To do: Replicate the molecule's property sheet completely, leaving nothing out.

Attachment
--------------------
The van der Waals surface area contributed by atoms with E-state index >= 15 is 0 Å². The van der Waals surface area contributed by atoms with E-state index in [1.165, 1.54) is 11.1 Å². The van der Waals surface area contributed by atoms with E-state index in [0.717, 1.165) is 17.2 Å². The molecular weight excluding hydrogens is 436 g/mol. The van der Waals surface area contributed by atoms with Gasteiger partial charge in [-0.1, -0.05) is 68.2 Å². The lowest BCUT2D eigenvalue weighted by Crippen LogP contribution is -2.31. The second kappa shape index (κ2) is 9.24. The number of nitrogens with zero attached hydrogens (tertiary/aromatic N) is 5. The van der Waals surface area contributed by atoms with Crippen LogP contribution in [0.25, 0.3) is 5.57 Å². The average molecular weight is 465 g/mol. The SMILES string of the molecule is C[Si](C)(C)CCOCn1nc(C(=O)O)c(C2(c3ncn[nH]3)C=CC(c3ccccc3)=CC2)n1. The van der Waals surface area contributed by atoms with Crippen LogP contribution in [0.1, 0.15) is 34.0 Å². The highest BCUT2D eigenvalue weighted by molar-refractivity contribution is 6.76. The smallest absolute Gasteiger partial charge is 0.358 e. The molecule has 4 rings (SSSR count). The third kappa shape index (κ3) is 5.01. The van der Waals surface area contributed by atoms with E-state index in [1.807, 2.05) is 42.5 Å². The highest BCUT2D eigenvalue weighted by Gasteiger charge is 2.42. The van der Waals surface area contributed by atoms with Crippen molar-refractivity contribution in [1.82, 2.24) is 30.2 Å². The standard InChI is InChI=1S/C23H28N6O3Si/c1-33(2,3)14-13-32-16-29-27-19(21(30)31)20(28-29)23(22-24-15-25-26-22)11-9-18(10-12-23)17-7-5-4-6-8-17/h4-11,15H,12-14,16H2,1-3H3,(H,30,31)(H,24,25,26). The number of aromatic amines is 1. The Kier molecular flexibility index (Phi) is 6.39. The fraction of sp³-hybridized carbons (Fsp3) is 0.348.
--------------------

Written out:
The van der Waals surface area contributed by atoms with E-state index >= 15 is 0 Å². The van der Waals surface area contributed by atoms with E-state index in [1.165, 1.54) is 11.1 Å². The van der Waals surface area contributed by atoms with E-state index in [0.717, 1.165) is 17.2 Å². The molecular weight excluding hydrogens is 436 g/mol. The van der Waals surface area contributed by atoms with Gasteiger partial charge in [-0.1, -0.05) is 68.2 Å². The lowest BCUT2D eigenvalue weighted by Crippen LogP contribution is -2.31. The second kappa shape index (κ2) is 9.24. The number of nitrogens with zero attached hydrogens (tertiary/aromatic N) is 5. The van der Waals surface area contributed by atoms with Crippen LogP contribution in [0.25, 0.3) is 5.57 Å². The average molecular weight is 465 g/mol. The SMILES string of the molecule is C[Si](C)(C)CCOCn1nc(C(=O)O)c(C2(c3ncn[nH]3)C=CC(c3ccccc3)=CC2)n1. The van der Waals surface area contributed by atoms with Crippen LogP contribution in [0.1, 0.15) is 34.0 Å². The highest BCUT2D eigenvalue weighted by molar-refractivity contribution is 6.76. The smallest absolute Gasteiger partial charge is 0.358 e. The molecule has 4 rings (SSSR count). The third kappa shape index (κ3) is 5.01. The van der Waals surface area contributed by atoms with E-state index in [1.807, 2.05) is 42.5 Å². The highest BCUT2D eigenvalue weighted by Gasteiger charge is 2.42. The van der Waals surface area contributed by atoms with Crippen molar-refractivity contribution in [1.82, 2.24) is 30.2 Å². The standard InChI is InChI=1S/C23H28N6O3Si/c1-33(2,3)14-13-32-16-29-27-19(21(30)31)20(28-29)23(22-24-15-25-26-22)11-9-18(10-12-23)17-7-5-4-6-8-17/h4-11,15H,12-14,16H2,1-3H3,(H,30,31)(H,24,25,26). The number of aromatic amines is 1. The Kier molecular flexibility index (Phi) is 6.39. The fraction of sp³-hybridized carbons (Fsp3) is 0.348.